“So my wife orders a salad, and on the salad is a slice of tomato that’s a little green. I tell her that it probably wasn’t gassed all the way [the process of ripening commercial green tomatoes] and she asks me if I’d serve that tomato at my restaurant. I tell her, I wouldn’t have tomatoes on the menu in December.”
John Hansen casually tells me this story as he shows me around his new restaurant space at 743 E. Fourth St. And quietly I breathe a sigh of relief, as I often do when someone truly gets it.
Every time I wander through a farmers market and I see a table of tomatoes that look as if they’ve been sprayed with speckles of green, I feel the same as Hansen: Just because a tomato can be tricked into growing in December, it doesn’t mean it should. It doesn’t taste good, so why eat it?
And if you’ve ever carefully grown tomatoes of your own you understand what I’m saying because you realize that mid-summer cherry tomatoes can actually taste like cherries. You look forward to persimmons and sunchokes in the fall, Carra Carra oranges in the winter, morels in the spring, and plump berries that stain your fingers and taste like candy in the summer. Fish, poultry, even coffee has a growing season, and that’s what Hansen’s Chez Bacchus restaurant is going to offer because that’s what farm-to-table is. Seasonal.
Hansen tells me that the chef wants to go to the farmers markets every morning, “but I’d rather he’d hire a forager.”
Not to be confused with a forger who copies things, a forager is a gatherer of foods. In this respect, a forager is a person who Chef Chris Meehan could take to the farmers markets and show exactly the quality to look for, and then that person’s only job would be to shop at the farmers markets for high-quality seasonal menu ingredients.
This, people, is farm-to-table. Or I guess more appropriately farmers market-to-table, which is really just splitting hairs, isn’t it? The important thing is that Chez Bacchus is stepping up the game in Long Beach.
Hansen, a level-three sommelier with decades of experience under his belt, looks up at the arches in the vaulted ceiling of the former garage that was converted into the short-lived restaurant Fourth & Olive (and even shorter-lived PigBurd) and expresses respect for the beauty, telling me that he is going to illuminate the ceiling to add dimension to the dining room. But he’s quick to point out, as he admires his vision through the construction, that the focus is on the food.
Hansen, formerly a sommelier of Napa Rose, along with Chef Chris Meehan, and General Manager Anthony Alvarez, are taking a different approach to this space, where form will follow function. Meehan’s redesign of the exposed kitchen setup will dictate how food flows from the kitchen, which will, in turn, have an effect on how the food comes out, which affects how and where the servers move and how the dining room functions. Every detail is thought out.
Alvarez describes the farm-to-table concept as “like Chez Panisse but with global inspiration,” serving foods inspired by seasonality, so Meehan can spotlight the ingredients without the constriction of a regional theme. Each dish will be prepared with a world of possibilities in mind, to be professionally paired with old-world wines.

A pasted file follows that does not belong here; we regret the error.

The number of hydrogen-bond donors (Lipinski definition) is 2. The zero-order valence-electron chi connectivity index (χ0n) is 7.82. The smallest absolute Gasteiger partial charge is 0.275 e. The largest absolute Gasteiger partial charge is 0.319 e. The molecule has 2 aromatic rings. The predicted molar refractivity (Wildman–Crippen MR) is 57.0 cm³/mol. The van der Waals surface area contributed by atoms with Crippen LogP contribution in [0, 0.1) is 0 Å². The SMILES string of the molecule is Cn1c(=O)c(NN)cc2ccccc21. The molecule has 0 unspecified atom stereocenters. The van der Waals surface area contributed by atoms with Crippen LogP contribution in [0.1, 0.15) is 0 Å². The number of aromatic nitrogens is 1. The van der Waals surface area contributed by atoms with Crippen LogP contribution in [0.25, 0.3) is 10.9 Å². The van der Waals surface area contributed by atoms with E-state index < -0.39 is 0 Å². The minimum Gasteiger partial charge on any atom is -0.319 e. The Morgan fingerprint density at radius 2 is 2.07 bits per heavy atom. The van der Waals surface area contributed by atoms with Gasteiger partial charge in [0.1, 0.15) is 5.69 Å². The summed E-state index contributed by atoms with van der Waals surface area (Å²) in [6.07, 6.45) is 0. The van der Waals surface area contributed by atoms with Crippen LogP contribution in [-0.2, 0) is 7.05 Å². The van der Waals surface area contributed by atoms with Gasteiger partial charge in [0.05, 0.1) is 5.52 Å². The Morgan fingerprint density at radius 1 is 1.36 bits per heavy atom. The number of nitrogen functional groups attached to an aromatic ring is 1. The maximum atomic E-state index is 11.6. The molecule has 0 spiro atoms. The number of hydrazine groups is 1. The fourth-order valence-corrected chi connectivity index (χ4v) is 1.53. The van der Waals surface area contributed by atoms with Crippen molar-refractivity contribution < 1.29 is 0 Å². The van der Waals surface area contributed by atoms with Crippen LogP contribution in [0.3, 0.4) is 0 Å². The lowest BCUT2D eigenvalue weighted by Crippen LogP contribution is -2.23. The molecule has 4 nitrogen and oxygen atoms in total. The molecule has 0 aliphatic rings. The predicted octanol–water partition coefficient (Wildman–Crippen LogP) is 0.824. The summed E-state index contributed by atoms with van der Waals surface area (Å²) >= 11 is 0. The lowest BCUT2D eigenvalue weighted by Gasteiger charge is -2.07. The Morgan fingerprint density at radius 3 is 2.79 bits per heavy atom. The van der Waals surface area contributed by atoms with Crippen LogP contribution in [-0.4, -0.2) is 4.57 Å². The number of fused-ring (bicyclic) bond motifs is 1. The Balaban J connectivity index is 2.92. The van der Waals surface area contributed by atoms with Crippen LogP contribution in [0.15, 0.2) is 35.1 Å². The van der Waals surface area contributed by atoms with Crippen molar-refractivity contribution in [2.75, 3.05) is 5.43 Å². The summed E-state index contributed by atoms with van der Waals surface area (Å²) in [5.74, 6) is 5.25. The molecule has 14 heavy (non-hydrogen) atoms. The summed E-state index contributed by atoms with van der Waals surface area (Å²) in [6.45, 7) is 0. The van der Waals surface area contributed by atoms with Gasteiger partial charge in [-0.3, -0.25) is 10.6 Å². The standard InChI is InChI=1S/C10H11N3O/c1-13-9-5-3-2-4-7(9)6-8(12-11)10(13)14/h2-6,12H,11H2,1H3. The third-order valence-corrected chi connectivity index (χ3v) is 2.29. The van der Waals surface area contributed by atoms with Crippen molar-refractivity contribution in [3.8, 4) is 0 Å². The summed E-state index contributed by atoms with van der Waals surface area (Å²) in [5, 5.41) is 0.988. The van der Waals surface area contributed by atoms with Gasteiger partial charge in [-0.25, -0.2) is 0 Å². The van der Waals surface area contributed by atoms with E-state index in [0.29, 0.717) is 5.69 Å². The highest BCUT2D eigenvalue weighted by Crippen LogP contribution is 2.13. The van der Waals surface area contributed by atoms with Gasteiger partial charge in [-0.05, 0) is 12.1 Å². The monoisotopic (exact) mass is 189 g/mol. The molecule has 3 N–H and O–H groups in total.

Hansen mused that they had just had lunch and Chef Meehan asked the server whose coffee the restaurant used, and the server had to check. Amazed that this was a question that wasn’t easily answered, Hansen explained the team at Chez Bacchus is going to be trained to know about everything they serve, right down to the possibility that all servers may be trained and certified as first-level sommeliers, so they can better understand and explain the wine selection and pairings being offered. (Alvarez mentioned to me the possibility of public wine classes as well, although that isn’t necessarily set in stone yet.)
In addition to sommelier-paired wine service, the new eatery will be offering weekend tea service, where customers can chat over traditional tea or wine (or cocktails when the place gets its license) with towers of finger sandwiches and light bites. The tea service will be the mid-meal on the weekends between brunch and dinner service.
If you’re an early riser looking to grab a cup of locally roasted coffee on the go to get your morning started, well, they’ve got that thought out, too. While the door to Chez Bacchus is going to be on Fourth Street, a separate entrance on Olive Avenue will be home to the retail café, Petite Bacchus, where, in addition to coffee flowing, they will be offering baked goods and to-go foods, as well as takeout if you’re craving farm-to-table fare but don’t feel like dining out or cooking.
And how can you have a wine-driven restaurant with a café without a wine club? You can’t. Chez Bacchus will also be offering a wine club where members can pick up their wines at Petite Bacchus and store the wines in temperature-controlled lockers customers can rent by the month. (Pricing and number of lockers aren’t available yet, nor are the pricing or details for the wine club.)
While the city is running behind on permitting food venues the group behind Chez Bacchus is shooting for a soft opening at the end of February with a grand opening in early spring.
Chez Baccus will be at 743 E. Fourth St.
Editor’s note: This article has been updated with the correct spelling of Chez Bacchus.